- Deck construction is open to member's discretion, but to minimize weight, 1" or 2" extruded polystyrene board (NOT the beaded polystyrene board) is recommended.

E. Legs

- Module legs should be made of 2" x 2" (nominal) lumber.

- Modules must have a leveling mechanism that allows a variance of 2 inches.

- It is recommended that the bottom of leg have a 5/16" leveler using a T-nut in the bottom of the leg and a either a Madico brand leveler pad or a Lee Valley swivel glide which won't damage the floor.

- It is recommended that the top of the leg have a 5/16" hanger screw/bolt to connect into a 5/16" T-nut in the gusset in the corner of the module. This provides a very quick and easy way to attach/remove legs. T-nuts should be mounted from the top of the gusset.

- It is highly recommended that T-nuts be bonded to the gusset with contact cement or epoxy to prevent undesired removal.

- Legs must be painted flat black.

- Leg tops or bottoms should be marked to easily signify the owner.

- Tip: Railing balusters are often inexpensive and the right dimensions.

- Tip: Cutting an automobile inner-tube into circular strips provides a good strap for bundling 8 legs for storage. Short bungee cords also work well.

F. Backdrop

- A backdrop panel (sky board) is mandatory on all modules and must be positioned such that the top is 12" measured from the top of the rail to the top of the backdrop (approximately 16" total in height).

- Backdrops on canyon modules may be deeper than 12" but must still meet the 7.75" above the rails height for the top edge.

- Recommend use of 1/8" Masonite or Doorskin, smooth side towards public.

- At a minimum, the front of the backdrop must be painted with horizon blue paint which is provided by the club. Night, bad weather, winter colouring is permissible. Please coordinate with the group to minize discord among the modules.

- Rear is colonial blue paint provided by the club (Benjamin Moore paint using 305-4A base with the following shots/gal for each UTC: 30 OY, 2x28 BK, 2x8 BB and 24 GY).

- Top edge of the backdrop must be finished with white plastic panel-edge molding finishing.

- For backdrops that can be moved to the front of the modules, there must be a 1" clearance between the bottom of the backdrop and the bottom of the rear fascia (to provide room for velcro strips).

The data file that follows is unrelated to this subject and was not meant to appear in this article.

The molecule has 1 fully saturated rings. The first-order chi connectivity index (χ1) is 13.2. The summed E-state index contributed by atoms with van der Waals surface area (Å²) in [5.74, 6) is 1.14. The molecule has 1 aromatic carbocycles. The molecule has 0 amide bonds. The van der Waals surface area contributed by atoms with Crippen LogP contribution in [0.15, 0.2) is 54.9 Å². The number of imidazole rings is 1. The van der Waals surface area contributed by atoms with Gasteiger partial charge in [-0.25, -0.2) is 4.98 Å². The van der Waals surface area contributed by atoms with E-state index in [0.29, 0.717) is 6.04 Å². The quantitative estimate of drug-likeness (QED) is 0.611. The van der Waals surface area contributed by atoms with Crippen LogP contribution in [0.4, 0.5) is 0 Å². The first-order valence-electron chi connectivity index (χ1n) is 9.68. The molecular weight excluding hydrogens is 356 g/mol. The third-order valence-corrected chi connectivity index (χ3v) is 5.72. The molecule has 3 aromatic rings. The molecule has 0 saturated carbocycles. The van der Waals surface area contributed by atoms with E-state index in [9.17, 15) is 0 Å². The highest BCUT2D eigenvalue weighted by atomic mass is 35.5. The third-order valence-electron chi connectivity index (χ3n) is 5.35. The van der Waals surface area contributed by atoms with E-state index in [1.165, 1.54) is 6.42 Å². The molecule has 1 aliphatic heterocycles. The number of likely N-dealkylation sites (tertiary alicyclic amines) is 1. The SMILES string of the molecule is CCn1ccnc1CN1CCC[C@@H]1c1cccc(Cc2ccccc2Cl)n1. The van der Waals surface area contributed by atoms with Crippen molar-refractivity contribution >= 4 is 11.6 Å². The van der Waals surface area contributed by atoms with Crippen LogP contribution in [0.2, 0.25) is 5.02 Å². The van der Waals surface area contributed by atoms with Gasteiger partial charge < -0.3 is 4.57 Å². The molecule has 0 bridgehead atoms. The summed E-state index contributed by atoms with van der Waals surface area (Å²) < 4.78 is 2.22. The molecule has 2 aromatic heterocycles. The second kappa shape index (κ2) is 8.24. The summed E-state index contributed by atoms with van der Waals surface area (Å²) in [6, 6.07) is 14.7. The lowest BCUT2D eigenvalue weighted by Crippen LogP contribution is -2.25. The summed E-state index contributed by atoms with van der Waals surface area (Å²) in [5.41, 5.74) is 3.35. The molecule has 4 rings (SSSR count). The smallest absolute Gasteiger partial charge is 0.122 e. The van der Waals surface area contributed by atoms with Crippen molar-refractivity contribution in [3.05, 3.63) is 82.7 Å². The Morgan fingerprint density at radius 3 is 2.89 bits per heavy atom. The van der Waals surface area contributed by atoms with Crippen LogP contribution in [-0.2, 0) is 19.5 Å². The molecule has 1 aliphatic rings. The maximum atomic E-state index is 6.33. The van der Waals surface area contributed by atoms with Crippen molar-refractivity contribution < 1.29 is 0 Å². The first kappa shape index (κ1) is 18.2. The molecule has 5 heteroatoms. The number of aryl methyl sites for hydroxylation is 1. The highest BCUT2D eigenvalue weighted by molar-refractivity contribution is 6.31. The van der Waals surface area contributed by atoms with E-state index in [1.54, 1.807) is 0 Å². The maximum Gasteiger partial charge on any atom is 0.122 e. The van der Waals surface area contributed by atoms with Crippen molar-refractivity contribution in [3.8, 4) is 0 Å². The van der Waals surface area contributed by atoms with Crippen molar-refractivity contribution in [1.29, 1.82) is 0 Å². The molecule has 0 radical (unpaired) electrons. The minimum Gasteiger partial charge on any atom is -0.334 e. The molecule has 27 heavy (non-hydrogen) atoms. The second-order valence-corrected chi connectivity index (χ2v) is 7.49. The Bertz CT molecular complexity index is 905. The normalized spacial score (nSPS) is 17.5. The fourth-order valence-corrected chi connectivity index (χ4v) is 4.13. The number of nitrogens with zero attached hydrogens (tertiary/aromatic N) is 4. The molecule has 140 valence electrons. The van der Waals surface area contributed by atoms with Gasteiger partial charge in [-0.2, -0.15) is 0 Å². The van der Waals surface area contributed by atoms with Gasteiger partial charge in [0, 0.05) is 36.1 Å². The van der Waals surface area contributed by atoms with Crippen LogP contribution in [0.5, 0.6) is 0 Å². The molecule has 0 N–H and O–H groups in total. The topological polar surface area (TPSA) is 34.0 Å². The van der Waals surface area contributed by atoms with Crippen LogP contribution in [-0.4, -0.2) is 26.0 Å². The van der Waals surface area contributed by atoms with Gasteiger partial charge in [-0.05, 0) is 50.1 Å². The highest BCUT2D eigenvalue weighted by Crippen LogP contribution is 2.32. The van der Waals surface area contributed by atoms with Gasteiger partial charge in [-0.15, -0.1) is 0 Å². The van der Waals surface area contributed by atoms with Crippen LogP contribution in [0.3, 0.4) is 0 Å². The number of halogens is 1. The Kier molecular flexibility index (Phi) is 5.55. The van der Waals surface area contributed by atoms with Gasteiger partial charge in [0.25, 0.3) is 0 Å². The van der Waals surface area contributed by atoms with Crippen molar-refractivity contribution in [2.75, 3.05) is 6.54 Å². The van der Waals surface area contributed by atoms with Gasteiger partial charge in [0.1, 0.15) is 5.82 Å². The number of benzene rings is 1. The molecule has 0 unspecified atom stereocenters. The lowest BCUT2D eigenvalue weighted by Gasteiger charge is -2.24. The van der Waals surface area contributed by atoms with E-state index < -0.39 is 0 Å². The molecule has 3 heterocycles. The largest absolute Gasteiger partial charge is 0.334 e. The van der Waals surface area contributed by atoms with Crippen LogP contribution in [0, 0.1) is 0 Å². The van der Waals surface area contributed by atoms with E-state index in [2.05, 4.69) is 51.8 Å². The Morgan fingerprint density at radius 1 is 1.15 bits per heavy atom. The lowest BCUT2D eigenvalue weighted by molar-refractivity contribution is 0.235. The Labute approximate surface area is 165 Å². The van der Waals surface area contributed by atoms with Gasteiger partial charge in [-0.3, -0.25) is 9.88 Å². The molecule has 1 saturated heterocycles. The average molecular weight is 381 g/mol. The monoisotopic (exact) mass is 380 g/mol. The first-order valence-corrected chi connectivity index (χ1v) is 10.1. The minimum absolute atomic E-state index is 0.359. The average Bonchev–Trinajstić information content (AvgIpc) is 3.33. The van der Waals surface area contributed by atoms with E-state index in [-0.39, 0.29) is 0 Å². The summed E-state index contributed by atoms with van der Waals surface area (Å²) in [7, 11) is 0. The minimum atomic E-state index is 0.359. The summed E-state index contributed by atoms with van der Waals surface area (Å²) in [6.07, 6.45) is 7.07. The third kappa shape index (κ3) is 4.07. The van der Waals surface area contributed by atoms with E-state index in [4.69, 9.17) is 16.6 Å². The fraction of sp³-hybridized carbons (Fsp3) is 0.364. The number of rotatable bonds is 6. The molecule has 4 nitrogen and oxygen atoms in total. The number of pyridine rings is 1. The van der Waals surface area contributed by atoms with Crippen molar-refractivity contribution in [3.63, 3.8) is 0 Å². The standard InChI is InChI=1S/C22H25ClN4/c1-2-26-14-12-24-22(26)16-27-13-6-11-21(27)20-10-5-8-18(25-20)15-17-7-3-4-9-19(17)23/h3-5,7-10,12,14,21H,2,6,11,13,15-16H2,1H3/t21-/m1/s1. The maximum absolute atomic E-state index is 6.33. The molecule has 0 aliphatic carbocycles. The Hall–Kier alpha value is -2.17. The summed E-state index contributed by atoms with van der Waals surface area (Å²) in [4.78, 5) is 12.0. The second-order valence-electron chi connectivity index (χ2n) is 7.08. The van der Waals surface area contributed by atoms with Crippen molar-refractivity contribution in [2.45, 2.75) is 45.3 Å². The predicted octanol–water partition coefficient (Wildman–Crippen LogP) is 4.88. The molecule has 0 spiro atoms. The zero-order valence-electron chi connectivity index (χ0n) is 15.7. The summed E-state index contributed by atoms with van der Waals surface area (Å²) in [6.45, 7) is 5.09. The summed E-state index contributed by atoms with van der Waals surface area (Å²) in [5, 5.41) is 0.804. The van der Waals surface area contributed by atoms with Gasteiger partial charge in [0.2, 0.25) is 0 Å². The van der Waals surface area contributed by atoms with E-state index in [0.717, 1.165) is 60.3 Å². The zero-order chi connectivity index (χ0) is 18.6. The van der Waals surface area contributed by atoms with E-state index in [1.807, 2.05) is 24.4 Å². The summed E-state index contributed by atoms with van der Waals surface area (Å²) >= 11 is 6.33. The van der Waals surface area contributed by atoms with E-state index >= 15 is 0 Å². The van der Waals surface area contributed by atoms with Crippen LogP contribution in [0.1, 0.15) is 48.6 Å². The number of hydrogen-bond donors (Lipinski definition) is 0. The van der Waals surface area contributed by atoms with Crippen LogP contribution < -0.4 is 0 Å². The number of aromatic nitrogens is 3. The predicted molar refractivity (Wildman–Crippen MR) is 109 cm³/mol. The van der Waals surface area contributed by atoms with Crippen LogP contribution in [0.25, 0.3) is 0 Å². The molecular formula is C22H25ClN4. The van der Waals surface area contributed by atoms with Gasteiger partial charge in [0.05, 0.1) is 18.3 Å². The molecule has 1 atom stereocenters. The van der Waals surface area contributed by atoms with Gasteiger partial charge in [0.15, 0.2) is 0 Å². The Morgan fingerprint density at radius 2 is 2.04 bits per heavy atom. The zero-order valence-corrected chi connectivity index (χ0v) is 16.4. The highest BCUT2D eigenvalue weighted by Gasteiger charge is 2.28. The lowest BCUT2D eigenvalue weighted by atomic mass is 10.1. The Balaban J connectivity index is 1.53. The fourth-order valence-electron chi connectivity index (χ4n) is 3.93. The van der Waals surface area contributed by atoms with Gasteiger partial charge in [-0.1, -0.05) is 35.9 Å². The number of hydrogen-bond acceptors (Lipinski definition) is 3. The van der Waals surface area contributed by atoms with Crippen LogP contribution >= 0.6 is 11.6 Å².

G. Plexiglass

- A 3/16" or 1/4" plexiglass guard is mandatory on all modules and must be positioned such that the top edge of the plexiglass is 4" above the top of the rail.

- All edges of plexiglass must be smoothed so that children who run their hands on the plexiglass don't cut their hands.

- If you wish to have your name on your module, it should be located near the centre of each module section behind the plexiglass. The club will provide the sign in the standard format.

H. Velcro Strips

- Black velcro strips (hook portion) are mandatory and must be affixed with glue (contact cement is suggested) and/or staples.

- Located on 12" centres and runs along bottom of fascia frame (front and rear).

- Strips start at end of module with 3" strips and strips in between ends are 2" strips.

- Members with canyon modules must have velcro strips in the appropriate locations for their custom skirts.

I. Skirting

- Skirting will be flat black and purchased from the club.

- Skirt must have a 2" extra material at both ends to overlap with skirt of adjacent module.

- At the end of each skirt, the velcro must go on top, bottom, inside and outside for a good connection to the next roll.

- Members with canyon modules will be provided skirting material but they will be responsible for having the material tailored to the module.

- The club is responsible for 24" wide skirts for stub ended modules.



A. 110/120VAC Power

- A multiple-head extension cord or a power bar must be used with the first socket being no more than 5 inches in from the rear of the right side and the cord must extend at least 12 inches past the rear left end of the module.